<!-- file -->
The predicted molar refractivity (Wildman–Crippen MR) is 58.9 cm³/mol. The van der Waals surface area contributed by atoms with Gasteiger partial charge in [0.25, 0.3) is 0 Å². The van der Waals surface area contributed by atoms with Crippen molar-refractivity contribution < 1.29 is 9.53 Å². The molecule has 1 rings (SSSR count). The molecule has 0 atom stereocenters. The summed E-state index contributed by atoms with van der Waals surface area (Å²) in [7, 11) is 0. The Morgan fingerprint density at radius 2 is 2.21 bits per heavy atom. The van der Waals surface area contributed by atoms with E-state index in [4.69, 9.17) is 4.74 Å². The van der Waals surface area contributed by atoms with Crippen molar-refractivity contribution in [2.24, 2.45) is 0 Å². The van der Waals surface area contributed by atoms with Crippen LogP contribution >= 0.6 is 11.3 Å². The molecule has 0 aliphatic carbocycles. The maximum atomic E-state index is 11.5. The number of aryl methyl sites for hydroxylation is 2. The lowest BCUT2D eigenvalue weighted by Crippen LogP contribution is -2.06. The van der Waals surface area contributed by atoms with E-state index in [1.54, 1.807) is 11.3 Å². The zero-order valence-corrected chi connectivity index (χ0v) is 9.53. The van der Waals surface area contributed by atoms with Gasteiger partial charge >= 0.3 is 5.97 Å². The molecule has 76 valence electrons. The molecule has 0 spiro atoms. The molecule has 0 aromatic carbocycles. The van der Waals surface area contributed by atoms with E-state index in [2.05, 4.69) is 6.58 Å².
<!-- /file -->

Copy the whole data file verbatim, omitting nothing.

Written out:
The predicted molar refractivity (Wildman–Crippen MR) is 58.9 cm³/mol. The van der Waals surface area contributed by atoms with Gasteiger partial charge in [0.25, 0.3) is 0 Å². The van der Waals surface area contributed by atoms with Crippen molar-refractivity contribution < 1.29 is 9.53 Å². The molecule has 1 rings (SSSR count). The molecule has 0 atom stereocenters. The summed E-state index contributed by atoms with van der Waals surface area (Å²) in [7, 11) is 0. The Morgan fingerprint density at radius 2 is 2.21 bits per heavy atom. The van der Waals surface area contributed by atoms with E-state index in [4.69, 9.17) is 4.74 Å². The van der Waals surface area contributed by atoms with Crippen molar-refractivity contribution in [2.24, 2.45) is 0 Å². The van der Waals surface area contributed by atoms with Crippen LogP contribution >= 0.6 is 11.3 Å². The molecule has 0 aliphatic carbocycles. The maximum atomic E-state index is 11.5. The number of aryl methyl sites for hydroxylation is 2. The lowest BCUT2D eigenvalue weighted by Crippen LogP contribution is -2.06. The van der Waals surface area contributed by atoms with E-state index in [1.54, 1.807) is 11.3 Å². The zero-order valence-corrected chi connectivity index (χ0v) is 9.53. The van der Waals surface area contributed by atoms with Gasteiger partial charge >= 0.3 is 5.97 Å². The molecule has 76 valence electrons. The molecule has 0 spiro atoms. The molecule has 0 aromatic carbocycles. The van der Waals surface area contributed by atoms with E-state index in [2.05, 4.69) is 6.58 Å².